Recent court cases have looked at important issues as they relate to the dilemma in which counselors or, in most cases, counseling students face when their personal values come into conflict with ethical guidelines. In some cases, students are dismissed from counseling programs while others opt to drop out (Elliot, 2011). Such instances serve to underscore the importance of understanding that regardless of one’s personal values the needs of clients come first. In this hypothetical situation, I am a counselor who values sexual abstinence prior to marriage and presently work in a teen clinic where many of the clients are young mothers. I’m not entirely sure where the conflict is in this situation. The fact that the teen girls had already given birth indicates they may need assistance, and counseling, on how to meet the needs of their babies as well as themselves. In such instances I don’t think I would have any issue with providing needed services for which I am ethical bound to provide.
The American Psychological Association (APA) Code of Ethics addresses issues of beneficence and nonmaleficence, meaning we make all attempts to be of benefit for those we work for and avoid doing harm (APA, 2010). Again, in the given scenario there doesn’t appear to be a conflict, and the priority shifts from something that may have been challenging in regards to my personal values to an instance where I will do my best to provide needed services. This is not an ideal, instead providing services to young teen mothers and their babies is important to the welfare of both, which is embedded in the American Counseling Association (ACA) Code of Ethics (Elliot, 2011). But, for the sake of argument I could say that I am torn over providing services to young teen mothers based on my values concerning pre-marital sex. If this were the case, I may have chosen one of two options. First, I would not have chosen to work in this setting or, two, I would tender my resignation upon realizing that providing such services were part of my job responsibilities.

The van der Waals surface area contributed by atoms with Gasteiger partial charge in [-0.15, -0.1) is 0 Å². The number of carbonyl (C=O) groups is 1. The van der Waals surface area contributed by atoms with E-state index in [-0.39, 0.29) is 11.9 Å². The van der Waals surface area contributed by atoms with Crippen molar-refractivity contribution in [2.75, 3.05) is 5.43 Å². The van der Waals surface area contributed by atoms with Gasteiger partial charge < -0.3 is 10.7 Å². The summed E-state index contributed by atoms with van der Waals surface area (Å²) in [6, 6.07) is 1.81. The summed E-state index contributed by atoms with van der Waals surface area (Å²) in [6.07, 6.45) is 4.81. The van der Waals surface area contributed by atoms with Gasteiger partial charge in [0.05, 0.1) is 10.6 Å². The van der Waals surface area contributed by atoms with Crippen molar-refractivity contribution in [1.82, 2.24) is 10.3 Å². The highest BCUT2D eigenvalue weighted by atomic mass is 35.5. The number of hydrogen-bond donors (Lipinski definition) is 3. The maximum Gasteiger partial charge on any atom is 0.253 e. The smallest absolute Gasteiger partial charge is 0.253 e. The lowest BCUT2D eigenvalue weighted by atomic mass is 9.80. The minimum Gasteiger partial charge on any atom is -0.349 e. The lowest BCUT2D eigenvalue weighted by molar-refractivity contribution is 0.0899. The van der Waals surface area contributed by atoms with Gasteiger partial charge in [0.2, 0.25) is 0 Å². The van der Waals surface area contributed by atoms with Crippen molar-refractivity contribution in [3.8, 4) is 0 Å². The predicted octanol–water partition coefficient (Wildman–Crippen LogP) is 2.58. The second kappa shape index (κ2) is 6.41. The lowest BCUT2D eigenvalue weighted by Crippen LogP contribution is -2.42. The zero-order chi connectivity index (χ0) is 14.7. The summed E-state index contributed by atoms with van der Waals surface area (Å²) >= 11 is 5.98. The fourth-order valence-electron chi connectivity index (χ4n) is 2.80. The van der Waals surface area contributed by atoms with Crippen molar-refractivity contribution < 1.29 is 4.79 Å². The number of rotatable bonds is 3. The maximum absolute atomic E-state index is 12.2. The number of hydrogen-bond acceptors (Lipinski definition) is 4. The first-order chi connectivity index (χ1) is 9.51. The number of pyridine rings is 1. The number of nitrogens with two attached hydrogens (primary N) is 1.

But, in the interest of fairness I would like to say that there is actually a third option (perhaps even more) that might allow me the opportunity to become more open to teen mothers. Elliot (2011) suggests that counselors become grounded in the client-centered approach, “It is the position of this author that these conditions—unconditional positive regard, empathy, and congruence—provide a perspective that holds the potential for the resolution of the conflict” (p. 41). Training in the client-centered approach offers the opportunity to become more empathetic to the needs and lives of clients, particularly those who have made choices that appear in conflict with my own values and beliefs. The preamble to the APA (2010) Code of Ethics instructs that the role of psychologist is to increase the knowledge concerning individual behavior and how people understand themselves. Without specific guidance, for example through training in client-centeredness, I would imagine it might be difficult to fully explore such issues with young mothers and in such cases it would be necessary to refer to other professionals.
Of course, such answers are relatively easy to make when drawing them on paper. While I have no values that would prevent me from effectively working with young teen mothers, I am sure that other situations might be of some challenge. The value of this exercise is in exploring options that may be available to assist in overcoming such values-based conflicts. Given the array of people counselors come into contact with each day it is understandable that a great deal of training is necessary, in this case a client-centered approach, in order to overcome personal bias and conflicts before they arise.